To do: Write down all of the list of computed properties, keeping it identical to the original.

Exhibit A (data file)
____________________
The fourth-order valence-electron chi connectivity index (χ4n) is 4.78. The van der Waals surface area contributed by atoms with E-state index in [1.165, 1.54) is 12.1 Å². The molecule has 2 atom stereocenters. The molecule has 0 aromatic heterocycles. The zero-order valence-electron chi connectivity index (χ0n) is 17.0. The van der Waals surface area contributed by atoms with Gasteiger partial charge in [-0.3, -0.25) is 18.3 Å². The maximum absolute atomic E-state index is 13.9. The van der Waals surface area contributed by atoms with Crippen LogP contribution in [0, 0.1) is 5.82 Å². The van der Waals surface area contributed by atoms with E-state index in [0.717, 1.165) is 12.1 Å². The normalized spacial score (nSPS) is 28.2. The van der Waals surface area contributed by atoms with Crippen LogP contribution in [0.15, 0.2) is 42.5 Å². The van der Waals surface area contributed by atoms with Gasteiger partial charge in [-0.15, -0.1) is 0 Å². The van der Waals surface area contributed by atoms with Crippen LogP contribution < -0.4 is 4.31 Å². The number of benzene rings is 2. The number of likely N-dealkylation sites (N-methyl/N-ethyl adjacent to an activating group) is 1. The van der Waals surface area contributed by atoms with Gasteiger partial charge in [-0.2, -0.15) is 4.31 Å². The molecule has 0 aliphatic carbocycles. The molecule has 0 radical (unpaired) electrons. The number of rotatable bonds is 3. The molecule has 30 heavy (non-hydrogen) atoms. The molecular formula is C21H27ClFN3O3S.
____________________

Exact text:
The fourth-order valence-electron chi connectivity index (χ4n) is 4.78. The van der Waals surface area contributed by atoms with E-state index in [1.165, 1.54) is 12.1 Å². The molecule has 2 atom stereocenters. The molecule has 0 aromatic heterocycles. The zero-order valence-electron chi connectivity index (χ0n) is 17.0. The van der Waals surface area contributed by atoms with Gasteiger partial charge in [-0.3, -0.25) is 18.3 Å². The maximum absolute atomic E-state index is 13.9. The van der Waals surface area contributed by atoms with Crippen LogP contribution in [0, 0.1) is 5.82 Å². The van der Waals surface area contributed by atoms with E-state index in [0.717, 1.165) is 12.1 Å². The normalized spacial score (nSPS) is 28.2. The van der Waals surface area contributed by atoms with Crippen LogP contribution in [0.15, 0.2) is 42.5 Å². The van der Waals surface area contributed by atoms with Gasteiger partial charge in [-0.15, -0.1) is 0 Å². The van der Waals surface area contributed by atoms with Crippen LogP contribution < -0.4 is 4.31 Å². The number of benzene rings is 2. The number of likely N-dealkylation sites (N-methyl/N-ethyl adjacent to an activating group) is 1. The van der Waals surface area contributed by atoms with Gasteiger partial charge in [-0.2, -0.15) is 4.31 Å². The molecule has 0 aliphatic carbocycles. The molecule has 0 radical (unpaired) electrons. The number of rotatable bonds is 3. The molecule has 30 heavy (non-hydrogen) atoms. The molecular formula is C21H27ClFN3O3S.